On 25 April 2017, the operator responsibilities for the Asse II mine as well as the Konrad and Morsleben repositories were transferred to the Federal Company for Radioactive Waste Disposal (Bundesgesellschaft für Endlagerung mbH, BGE). This website of the Federal Office for Radiation Protection (BfS) will therefore no longer be updated and displays the status as on 24 April 2017. You will find current information at the BGE: www.bge.de

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What happens in Asse?

Works for safe decommissioning

Backfilling of roof clefts

The cavities in the former mining chambers of the southern flank were already filled with loose rock salt material earlier on. Meanwhile this stowing material has set, so that new cavities have formed at the roofs of the chambers. These so-called roof clefts are now gradually filled with Sorel concrete. This is to reduce the deformation rate of the mine openings. The objective is to reduce the risk of an enhanced inflow of water.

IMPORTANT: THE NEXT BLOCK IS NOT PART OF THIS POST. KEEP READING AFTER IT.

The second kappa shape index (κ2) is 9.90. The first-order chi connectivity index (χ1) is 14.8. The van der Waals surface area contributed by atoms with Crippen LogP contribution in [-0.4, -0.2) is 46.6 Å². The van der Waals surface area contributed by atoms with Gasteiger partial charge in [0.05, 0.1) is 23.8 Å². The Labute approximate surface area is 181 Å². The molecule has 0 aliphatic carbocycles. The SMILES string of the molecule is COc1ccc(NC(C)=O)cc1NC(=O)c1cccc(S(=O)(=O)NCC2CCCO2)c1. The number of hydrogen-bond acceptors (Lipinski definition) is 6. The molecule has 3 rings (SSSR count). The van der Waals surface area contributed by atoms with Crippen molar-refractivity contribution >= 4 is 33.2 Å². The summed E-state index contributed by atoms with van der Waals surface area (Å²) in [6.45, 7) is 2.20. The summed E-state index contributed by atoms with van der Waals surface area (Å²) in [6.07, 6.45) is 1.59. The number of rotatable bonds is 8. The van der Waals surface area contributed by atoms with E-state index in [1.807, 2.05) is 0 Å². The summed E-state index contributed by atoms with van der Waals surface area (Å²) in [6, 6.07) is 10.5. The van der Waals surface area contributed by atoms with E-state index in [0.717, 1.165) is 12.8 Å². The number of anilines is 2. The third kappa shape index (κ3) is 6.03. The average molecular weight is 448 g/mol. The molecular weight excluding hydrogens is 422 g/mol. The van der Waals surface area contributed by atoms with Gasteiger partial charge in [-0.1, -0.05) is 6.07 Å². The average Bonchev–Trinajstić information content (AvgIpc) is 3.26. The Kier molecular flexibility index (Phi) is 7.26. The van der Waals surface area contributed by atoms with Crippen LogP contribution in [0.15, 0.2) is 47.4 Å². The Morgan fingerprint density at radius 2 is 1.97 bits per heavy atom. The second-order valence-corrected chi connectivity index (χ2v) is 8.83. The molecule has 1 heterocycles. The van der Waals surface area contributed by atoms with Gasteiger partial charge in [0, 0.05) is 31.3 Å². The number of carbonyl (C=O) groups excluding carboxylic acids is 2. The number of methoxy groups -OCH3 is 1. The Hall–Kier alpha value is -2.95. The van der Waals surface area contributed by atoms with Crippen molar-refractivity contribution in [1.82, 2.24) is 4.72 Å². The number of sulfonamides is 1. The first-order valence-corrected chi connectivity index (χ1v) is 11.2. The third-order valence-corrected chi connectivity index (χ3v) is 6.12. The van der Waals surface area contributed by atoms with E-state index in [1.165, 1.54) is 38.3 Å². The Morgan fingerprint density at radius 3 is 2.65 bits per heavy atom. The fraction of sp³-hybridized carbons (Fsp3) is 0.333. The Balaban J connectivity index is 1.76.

In December 2009, one started filling the roof clefts of mining chamber 6 on the 532-m level. Prior to this, the accompanying drift situated above the mining chamber on the 511-m level had been widened in order to place a mobile building material facility. The salt material processed above ground (rock salt and the binder magnesium oxide) is mixed with the mixing liquid (magnesium chloride solution) in the building material facility and pumped into the mining chambers via pipelines.

Altogether, one intends to fill the roof clefts of about 90 mining chambers with Sorel concrete. This is a very laborious process, as numerous preliminary and accompanying works need to be carried out, such as the sealing of accesses to chambers, boreholes for backfilling purposes and control drillings. The salt for the Sorel concrete comes from the Grasleben salt mine near Helmstedt. The salt and other building materials, such as magnesium oxide, are delivered by rail and road.

State of 2017.02.27

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